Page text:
By Neelley Armes
Wrangling my family’s life on the farm might be like saddling a tornado, but the payoff is greater than any rodeo purse.
Multitasking my family’s schedules and the responsibilities that come with farm life can be a whirlwind—often leaving me feeling like I’m riding a tornado, my blonde hair tied up in a ball cap, waiting for the flagger to call “time.” My daily reality might get some funny looks from others from time to time, but I know there’s nothing I’d rather be doing than raising my family on our beautiful ranch.
For the last five years, my husband, Bray, has been chasing the rodeo road as a professional steer wrestler, qualifying for the National Finals Rodeo in Las Vegas three times and being crowned Elite Rodeo Athlete world champion in 2016. Recently, though, we decided to take a hiatus from the run-run-run world of rodeo and move to a 300-acre farm in the Texas Panhandle, where we farm more than 5,000 acres. This isn’t a completely new venture for Bray—his family has farmed for the last 100 years—but it’s been his dream to farm his own land and raise his family in his tiny hometown. So almost a year ago in January 2017, we put down roots in Gruver, Texas: population 1,200.
I’ve been a country girl all of my life, but it’s mainly revolved around horses and rodeo. The farming life is still relatively new to me, so I’m learning as we go. I very quickly learned that there isn’t a harder worker than a farmer. I laugh when rodeo friends ask me how our new way of life is going; I say, “It’s been a lot like rodeoing … I don’t see Bray much, but the plus side is we sleep in the same bed every night.”
Bray calls winter his “off” months—our cotton is harvested and the winter wheat is in the ground by late October. When I first heard that, angels started singing in my mind. It was music to my ears! “I get to see my husband again,” I thought. Visions of family vacations, a couple’s getaway or maybe just spending the day relaxing and catching up with each other flashed through my mind. When I asked about spending that quality time together, imagine my surprise at his response: “Yes, we get to doctor wheat pasture cattle together all winter.” SCREEEEECH. What was that? I couldn’t break it to him that that riding across fields in the freezing cold, with frostbite setting in to my nose and toes, trying to rope a yearling calf in 40-mph West Texas winds aboard a horse that’s feeling fresh in the chilly morning air isn’t quite the romantic day I was picturing. But I guess I’ll take what I can get.
Bray’s usually out the door before sunrise, so my weekday mornings start by rousing my bear cubs: daughter Breely, 10, and son Drake, 8. Simply put, they are not morning people.
Waking Drake is like talking to a brick wall; he inherited his daddy’s “sleep like a rock” syndrome. After about the 50th time of calling his name—”Drake. Drake. DRAAAAAKE. Oh Drakey. DRAKE!”—he finally starts to grumble. That’s when you slowly back away and let the bear rise. I can be a little subtler with Breely, though I have to deftly sidestep the landmines of excuses about why she doesn’t need to go to school to avoid getting into an early morning debate. Usually it goes pretty smoothly, but I have been known to resort to throwing on all the lights, opening all the windows and loudly singing “School days, school days … reading, writing, arithmetic,” a song I recall from my childhood and my daddy’s own jolting wake-up routine.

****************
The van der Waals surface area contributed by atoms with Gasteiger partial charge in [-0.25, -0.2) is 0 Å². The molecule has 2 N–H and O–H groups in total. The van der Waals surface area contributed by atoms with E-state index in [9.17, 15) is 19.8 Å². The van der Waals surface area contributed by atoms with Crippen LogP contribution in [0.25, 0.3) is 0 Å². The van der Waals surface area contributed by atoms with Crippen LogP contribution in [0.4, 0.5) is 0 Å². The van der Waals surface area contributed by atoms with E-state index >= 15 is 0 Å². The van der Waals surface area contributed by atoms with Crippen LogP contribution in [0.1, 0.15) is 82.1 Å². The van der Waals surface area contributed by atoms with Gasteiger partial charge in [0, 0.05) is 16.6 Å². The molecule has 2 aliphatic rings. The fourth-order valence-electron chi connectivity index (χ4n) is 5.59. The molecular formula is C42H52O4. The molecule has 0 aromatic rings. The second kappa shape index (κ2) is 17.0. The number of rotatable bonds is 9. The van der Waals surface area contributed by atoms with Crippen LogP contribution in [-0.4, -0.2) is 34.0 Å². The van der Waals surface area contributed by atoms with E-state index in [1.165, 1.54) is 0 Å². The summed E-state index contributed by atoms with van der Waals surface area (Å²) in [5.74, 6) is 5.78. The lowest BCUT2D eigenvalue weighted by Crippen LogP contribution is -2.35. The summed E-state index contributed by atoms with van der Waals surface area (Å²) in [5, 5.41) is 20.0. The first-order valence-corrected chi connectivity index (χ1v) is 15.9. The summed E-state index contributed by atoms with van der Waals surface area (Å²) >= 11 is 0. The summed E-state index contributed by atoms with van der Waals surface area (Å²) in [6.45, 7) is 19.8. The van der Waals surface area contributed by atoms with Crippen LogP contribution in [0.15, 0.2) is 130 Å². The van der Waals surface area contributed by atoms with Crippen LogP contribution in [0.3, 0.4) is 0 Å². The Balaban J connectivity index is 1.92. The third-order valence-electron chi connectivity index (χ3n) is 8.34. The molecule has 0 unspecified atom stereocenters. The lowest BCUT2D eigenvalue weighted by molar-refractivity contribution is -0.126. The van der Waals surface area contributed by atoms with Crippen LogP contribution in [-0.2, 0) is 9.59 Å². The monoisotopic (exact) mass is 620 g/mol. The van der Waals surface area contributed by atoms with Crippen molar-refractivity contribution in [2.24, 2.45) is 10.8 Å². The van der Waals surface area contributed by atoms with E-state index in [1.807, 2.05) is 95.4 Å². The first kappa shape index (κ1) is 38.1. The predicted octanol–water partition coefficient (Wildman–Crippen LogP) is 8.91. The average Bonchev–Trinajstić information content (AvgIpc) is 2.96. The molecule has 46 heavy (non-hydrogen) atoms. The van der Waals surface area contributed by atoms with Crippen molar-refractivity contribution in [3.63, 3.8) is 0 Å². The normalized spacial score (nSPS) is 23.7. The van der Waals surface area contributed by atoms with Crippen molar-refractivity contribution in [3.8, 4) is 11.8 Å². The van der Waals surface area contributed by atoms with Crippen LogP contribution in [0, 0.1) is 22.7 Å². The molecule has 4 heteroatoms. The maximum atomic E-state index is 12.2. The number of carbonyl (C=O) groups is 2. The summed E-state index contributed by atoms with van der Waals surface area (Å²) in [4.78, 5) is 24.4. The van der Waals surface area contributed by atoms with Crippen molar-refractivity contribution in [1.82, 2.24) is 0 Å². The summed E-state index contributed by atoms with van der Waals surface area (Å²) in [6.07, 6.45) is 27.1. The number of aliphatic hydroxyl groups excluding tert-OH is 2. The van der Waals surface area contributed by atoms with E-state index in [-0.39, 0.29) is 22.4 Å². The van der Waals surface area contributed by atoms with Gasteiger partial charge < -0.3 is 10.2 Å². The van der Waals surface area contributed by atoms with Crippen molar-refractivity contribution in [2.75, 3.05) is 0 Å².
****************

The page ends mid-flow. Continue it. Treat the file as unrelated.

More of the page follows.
I would love to paint a perfect picture of mornings in our house with bacon sizzling on the stove, biscuits rising in the oven, eggs cracking into a skillet and freshly squeezed orange juice in a pitcher just waiting to be poured over ice … but that’s not reality. Most mornings, my kids are lucky to make it out the door with toast and a kiss. But don’t feel sorry for them. Saturdays and Sundays are my mornings of redemption in the kitchen, and I make a mean pancake with a secret recipe, shaped just about any way imagined.
Even though I’m not a morning person myself—maybe that’s where the bear cubs get it from—I still love morning time. I live for the smell of freshly roasted coffee wafting from the kitchen, simultaneously bringing me a rush of peace and motivation. I love the cool morning air hitting my skin, refreshing me and filling me with fuel for the day ahead.
Each morning feeding chores fall to me; as soon as the bear cubs are out the front door, I scurry out the back to tend to our stock.
I try to soak in mother nature’s music during my early-morning strolls: song birds singing, the breeze rustling through dried grass and, of course, the sound of the impatient animals waiting to be fed—high-pitched whinnies mingling with long, drawn-out bellowing hollers of the steers telling me it’s time to eat. The sounds are food for my soul—a reminder of how blessed I am to live out a childhood dream of owning a farm full of animals alongside my family.
With my pack of farm dogs patrolling the area (they truly believe they’re helping), I start my barn-backdrop workout: 10 feed buckets for the show steers, four filled with horse feed and one for each our baby calves and menagerie of goats—the only thing missing might be a partridge in a pear tree. The feed room is a beautiful system of organized chaos—daunting to an outsider but perfectly logical to me, full of plastic buckets in red, blue, lime green, orange, pink, turquoise, black and white. These rainbow-colored vessels, filled to the brim, are better than any set of weights I’d be lifting in the gym: P90X has nothing on feeding time. And I do it twice a day!
This is an excerpt from the full article—get the whole story in the Winter 2017 Chrome magazine, which is sent to all current APHA members. Not a member? Join or renew at apha.com/join.